Jerome F. Lederer
A Lifetime of Safety Advocacy, Father of Aviation Safety
Jerome F. “Jerry” Lederer, whose career in aviation safety ran from the earliest airmail flights – and a preflight inspection of Charles Lindbergh’s “Spirit of St. Louis” – to the development of the U.S. space program’s safety office, was the driving force behind the creation of Flight Safety Foundation and served as the Foundation’s first director.
A lifelong advocate of safety in air and in space, Lederer pressed the aviation community to share aviation safety information, to implement real-time monitoring of pilots and aircraft performance and to counteract complacency among the pilots of highly automated aircraft.
Lederer was born in New York City in 1902 and became interested in aviation as a young child. He earned a mechanical engineering degree, with aeronautical options, from New York University in 1924.
In 1926, he became an aeronautical engineer for the U.S. Air Mail Service, modifying aircraft designs to help prevent accidents and investigating crashes. Around this time, he became friends with Lindbergh, one of the airmail pilots, and on the day before Lindbergh took off on his historic solo flight across the Atlantic Ocean in May 1927, Lederer inspected his airplane, the “Spirit of St. Louis,” at New York’s Roosevelt Field.
In 1929, Lederer became chief engineer of Aero Insurance Underwriters, in charge of loss prevention and safety – a job that centered on evaluating risks in aviation, reducing losses through safety audits and educational programs, and disseminating safety bulletins and newsletters.
From 1940 to 1942, he was a member of the Civil Aeronautics Board, a precursor to the Federal Aviation Administration (FAA), and then the director of the board’s Bureau of Aviation Safety, which eventually became the National Transportation Safety Board, where he was responsible for rulemaking and accident investigation. He developed accident investigation procedures still used today and was a proponent of a number of advances in safety, including the adoption of requirements that aircraft be equipped with flight data recorders and flashing anticollision lights.
During much of World War II, Lederer was the director of training and head of the administrative section of the Airlines War Training Institute, where he developed a program that trained 10,000 pilots and 35,000 maintenance technicians for the war effort.
After the war, Lederer became a chief engineer conducting accident-related work with Aero Insurance Underwriters. After a 1946 fatal loss-of-control accident in Pennsylvania involving a TWA Lockheed Constellation, Lederer organized a meeting of aviation industry stakeholders to discuss ways of disseminating critical safety information.
In 1947, he established Aircraft Engineering for Safety (AES) as a service for the exchange of safety information. He asked Gloria Heath to run AES initially, as he was concluding his commitments to Aero Insurance Underwriters. In the same year, Lederer organized the first international air safety summit, with eight attendees.
In 1948, Lederer joined Flight Safety Foundation as its first director. Flight Safety Foundation had been formed three years earlier, in 1945, to carry out research into cockpit design, human factors and crash injury research. AES merged into Flight Safety Foundation as a new division, and Heath became its head. Lederer led the Foundation until 1967, expanding the organization’s scope and influence and leaving as his legacy the worldwide dissemination of safety information to transcend competing commercial interests and national borders.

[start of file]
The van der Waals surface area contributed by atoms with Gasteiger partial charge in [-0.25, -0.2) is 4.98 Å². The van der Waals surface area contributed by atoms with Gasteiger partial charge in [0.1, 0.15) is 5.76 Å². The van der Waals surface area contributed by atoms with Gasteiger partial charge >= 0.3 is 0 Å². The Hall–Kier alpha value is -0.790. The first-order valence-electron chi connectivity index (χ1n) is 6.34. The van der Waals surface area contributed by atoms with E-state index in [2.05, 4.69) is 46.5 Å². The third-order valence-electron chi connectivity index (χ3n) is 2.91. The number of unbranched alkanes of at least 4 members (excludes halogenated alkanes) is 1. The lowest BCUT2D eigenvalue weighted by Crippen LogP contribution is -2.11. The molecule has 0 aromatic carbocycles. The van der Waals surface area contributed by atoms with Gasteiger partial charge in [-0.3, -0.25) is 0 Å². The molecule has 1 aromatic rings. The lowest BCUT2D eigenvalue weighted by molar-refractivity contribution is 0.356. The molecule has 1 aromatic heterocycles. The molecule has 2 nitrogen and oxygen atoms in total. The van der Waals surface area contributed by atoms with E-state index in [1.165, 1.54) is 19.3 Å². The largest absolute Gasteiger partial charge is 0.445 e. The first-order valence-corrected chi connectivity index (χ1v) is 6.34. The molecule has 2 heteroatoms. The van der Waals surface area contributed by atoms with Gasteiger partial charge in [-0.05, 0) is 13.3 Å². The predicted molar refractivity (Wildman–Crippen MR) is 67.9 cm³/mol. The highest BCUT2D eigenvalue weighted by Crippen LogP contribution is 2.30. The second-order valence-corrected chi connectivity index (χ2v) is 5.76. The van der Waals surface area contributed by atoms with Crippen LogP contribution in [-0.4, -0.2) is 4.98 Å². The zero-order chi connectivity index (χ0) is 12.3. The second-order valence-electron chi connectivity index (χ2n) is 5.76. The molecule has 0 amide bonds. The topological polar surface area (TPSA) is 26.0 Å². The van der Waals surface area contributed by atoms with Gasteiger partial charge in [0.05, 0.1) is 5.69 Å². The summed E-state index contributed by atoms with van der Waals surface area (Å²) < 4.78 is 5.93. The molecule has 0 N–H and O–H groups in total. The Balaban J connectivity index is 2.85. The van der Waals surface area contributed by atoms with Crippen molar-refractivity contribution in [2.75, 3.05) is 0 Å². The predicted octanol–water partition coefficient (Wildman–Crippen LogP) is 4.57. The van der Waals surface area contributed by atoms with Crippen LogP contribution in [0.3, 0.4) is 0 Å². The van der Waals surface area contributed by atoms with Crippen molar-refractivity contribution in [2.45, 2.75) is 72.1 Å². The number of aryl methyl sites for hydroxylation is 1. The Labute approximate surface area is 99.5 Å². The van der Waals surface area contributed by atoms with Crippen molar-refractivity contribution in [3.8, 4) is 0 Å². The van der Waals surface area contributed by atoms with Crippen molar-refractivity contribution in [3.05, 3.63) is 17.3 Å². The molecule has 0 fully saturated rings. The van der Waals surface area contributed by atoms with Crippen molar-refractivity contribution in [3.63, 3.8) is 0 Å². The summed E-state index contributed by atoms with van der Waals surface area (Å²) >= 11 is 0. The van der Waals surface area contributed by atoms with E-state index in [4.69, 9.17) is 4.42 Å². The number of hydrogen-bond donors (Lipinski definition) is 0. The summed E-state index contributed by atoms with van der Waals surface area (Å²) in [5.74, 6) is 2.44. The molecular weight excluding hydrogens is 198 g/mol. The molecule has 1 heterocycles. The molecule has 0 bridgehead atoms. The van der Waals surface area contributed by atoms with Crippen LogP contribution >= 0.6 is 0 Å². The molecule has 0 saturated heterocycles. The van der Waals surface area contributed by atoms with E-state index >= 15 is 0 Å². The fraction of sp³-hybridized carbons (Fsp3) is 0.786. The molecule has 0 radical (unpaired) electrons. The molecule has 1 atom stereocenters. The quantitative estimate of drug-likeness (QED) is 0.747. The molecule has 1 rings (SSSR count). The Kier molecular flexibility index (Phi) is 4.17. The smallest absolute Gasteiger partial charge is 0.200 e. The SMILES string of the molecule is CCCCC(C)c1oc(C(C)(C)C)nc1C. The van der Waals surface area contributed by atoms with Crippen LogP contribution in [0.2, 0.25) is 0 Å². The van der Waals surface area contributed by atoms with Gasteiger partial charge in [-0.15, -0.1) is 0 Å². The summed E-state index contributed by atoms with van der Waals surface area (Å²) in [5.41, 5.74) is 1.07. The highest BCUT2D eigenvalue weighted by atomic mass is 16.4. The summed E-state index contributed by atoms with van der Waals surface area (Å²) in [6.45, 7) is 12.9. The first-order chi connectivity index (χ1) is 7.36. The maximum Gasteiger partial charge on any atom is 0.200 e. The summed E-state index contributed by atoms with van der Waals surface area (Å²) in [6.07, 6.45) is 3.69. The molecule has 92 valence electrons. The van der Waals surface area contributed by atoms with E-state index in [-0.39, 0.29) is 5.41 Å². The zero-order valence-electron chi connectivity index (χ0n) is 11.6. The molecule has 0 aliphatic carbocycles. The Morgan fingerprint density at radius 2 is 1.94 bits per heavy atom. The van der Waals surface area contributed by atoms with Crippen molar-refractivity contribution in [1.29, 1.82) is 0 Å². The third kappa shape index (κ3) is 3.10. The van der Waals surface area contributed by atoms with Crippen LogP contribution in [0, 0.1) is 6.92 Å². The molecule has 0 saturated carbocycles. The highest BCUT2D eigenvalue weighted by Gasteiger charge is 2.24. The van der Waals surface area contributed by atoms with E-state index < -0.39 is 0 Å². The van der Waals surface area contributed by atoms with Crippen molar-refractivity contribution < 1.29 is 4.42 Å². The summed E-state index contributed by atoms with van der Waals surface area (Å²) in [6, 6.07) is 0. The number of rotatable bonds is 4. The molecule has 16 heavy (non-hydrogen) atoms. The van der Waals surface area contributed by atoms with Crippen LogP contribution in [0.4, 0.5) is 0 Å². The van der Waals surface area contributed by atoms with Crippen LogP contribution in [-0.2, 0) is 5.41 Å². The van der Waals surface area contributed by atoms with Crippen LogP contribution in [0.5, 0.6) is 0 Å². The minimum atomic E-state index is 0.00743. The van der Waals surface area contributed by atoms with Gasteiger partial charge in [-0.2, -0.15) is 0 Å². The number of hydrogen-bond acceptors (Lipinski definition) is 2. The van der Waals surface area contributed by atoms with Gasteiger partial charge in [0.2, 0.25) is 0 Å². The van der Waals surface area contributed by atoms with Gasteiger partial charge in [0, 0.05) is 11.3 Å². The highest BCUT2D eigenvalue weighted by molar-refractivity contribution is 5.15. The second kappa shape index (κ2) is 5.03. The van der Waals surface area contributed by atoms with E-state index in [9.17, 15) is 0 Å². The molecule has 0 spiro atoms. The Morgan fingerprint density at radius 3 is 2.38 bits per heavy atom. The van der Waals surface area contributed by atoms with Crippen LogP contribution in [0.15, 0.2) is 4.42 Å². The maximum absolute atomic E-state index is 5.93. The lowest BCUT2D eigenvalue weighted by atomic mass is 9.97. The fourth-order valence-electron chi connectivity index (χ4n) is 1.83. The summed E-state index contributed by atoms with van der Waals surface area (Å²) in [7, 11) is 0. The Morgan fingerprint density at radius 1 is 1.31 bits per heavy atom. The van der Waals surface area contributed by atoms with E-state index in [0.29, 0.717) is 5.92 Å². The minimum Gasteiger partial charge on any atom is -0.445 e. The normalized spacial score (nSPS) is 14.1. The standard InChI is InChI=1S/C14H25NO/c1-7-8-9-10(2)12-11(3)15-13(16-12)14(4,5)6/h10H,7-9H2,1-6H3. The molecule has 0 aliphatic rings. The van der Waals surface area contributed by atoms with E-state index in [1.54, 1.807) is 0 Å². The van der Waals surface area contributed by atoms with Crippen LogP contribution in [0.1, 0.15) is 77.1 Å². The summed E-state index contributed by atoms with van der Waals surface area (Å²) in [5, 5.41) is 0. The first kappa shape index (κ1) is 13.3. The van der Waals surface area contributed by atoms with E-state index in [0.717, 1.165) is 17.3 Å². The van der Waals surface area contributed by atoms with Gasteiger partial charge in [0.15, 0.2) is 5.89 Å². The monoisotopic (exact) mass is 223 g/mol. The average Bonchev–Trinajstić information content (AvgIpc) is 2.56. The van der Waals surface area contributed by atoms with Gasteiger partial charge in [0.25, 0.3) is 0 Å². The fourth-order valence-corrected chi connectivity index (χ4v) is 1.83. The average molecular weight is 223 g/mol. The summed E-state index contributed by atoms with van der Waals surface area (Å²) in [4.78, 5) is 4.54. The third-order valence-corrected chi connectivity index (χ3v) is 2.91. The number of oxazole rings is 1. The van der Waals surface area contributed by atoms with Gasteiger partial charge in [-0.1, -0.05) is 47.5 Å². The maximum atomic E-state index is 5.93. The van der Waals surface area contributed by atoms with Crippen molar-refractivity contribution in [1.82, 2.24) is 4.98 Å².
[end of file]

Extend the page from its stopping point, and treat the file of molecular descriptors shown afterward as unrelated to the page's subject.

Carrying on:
In 1950, in addition to his responsibilities with the Foundation, he became the director of the Cornell Guggenheim Aviation Safety Center, and in 1956, he was appointed to President Eisenhower’s seven-person Aviation Facilities Investigation Group, which modernized the air traffic control system and paved the way for formation of the FAA.
Lederer retired from Flight Safety Foundation in 1967; the same year, after a fire that killed three astronauts, he was asked to establish and direct an office for the safety of manned space flight for the U.S. National Aeronautics and Space Administration (NASA). He later became director of safety for all NASA activities.
After retiring from NASA in 1972, Lederer served on numerous boards and panels and taught at the Institute of Safety and Systems Management at the University of Southern California. In 1979, in the wake of the Three Mile Island nuclear power plant accident, he began six years on the Advisory Council for the Institute of Nuclear Power Operations, urging the application of aerospace risk management techniques to the nuclear power industry.
In his later years, Lederer researched, spoke and wrote about safety issues.
Throughout his career, Lederer received nearly 100 honors and awards, including the Wright Brothers Memorial Trophy, the Edward Warner Award from the International Civil Aviation Organization and selection by Aviation Week as a “Laurel Legend.”
He continued to be an advocate for aviation safety until his death in 2004 at the age of 101.
Safety Research Resource
The Jerry Lederer Aviation Safety Library was created by Flight Safety Foundation as an independent source of aviation safety information for FSF members, as well as the news media and the public. The Library subsequently was relocated to Embry-Riddle Aeronautical University in Prescott, Arizona, to join the holdings of the Aviation Safety and Security Archives. The rich resources of the Lederer Library continue to be available to all FSF members.
For more information, visit the archives or contact the Aviation Safety and Security Archives, 3700 Willow Creek Road, Prescott, Arizona 86301, USA. Telephone: +1 928.777.3949. Fax: +1 928.777.3934. E-mail: firstname.lastname@example.org